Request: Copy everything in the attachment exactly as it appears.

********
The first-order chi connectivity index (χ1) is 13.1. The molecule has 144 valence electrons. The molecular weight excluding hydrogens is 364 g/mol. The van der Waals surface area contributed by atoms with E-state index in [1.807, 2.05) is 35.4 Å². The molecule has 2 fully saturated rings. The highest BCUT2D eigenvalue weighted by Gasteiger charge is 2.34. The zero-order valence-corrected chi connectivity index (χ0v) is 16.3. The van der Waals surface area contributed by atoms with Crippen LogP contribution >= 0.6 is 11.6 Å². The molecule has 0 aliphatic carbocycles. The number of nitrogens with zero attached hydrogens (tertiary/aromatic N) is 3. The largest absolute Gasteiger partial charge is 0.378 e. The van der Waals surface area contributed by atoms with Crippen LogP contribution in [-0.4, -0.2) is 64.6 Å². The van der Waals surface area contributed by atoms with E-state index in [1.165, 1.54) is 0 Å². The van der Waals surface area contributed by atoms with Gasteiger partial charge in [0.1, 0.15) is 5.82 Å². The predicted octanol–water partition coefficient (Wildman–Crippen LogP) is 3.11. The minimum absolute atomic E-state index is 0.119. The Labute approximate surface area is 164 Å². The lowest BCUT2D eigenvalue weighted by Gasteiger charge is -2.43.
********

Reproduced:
The first-order chi connectivity index (χ1) is 13.1. The molecule has 144 valence electrons. The molecular weight excluding hydrogens is 364 g/mol. The van der Waals surface area contributed by atoms with E-state index in [1.807, 2.05) is 35.4 Å². The molecule has 2 fully saturated rings. The highest BCUT2D eigenvalue weighted by Gasteiger charge is 2.34. The zero-order valence-corrected chi connectivity index (χ0v) is 16.3. The van der Waals surface area contributed by atoms with Crippen LogP contribution >= 0.6 is 11.6 Å². The molecule has 0 aliphatic carbocycles. The number of nitrogens with zero attached hydrogens (tertiary/aromatic N) is 3. The largest absolute Gasteiger partial charge is 0.378 e. The van der Waals surface area contributed by atoms with Crippen LogP contribution in [-0.4, -0.2) is 64.6 Å². The van der Waals surface area contributed by atoms with E-state index in [1.165, 1.54) is 0 Å². The van der Waals surface area contributed by atoms with Gasteiger partial charge in [0.1, 0.15) is 5.82 Å². The predicted octanol–water partition coefficient (Wildman–Crippen LogP) is 3.11. The minimum absolute atomic E-state index is 0.119. The Labute approximate surface area is 164 Å². The lowest BCUT2D eigenvalue weighted by Gasteiger charge is -2.43.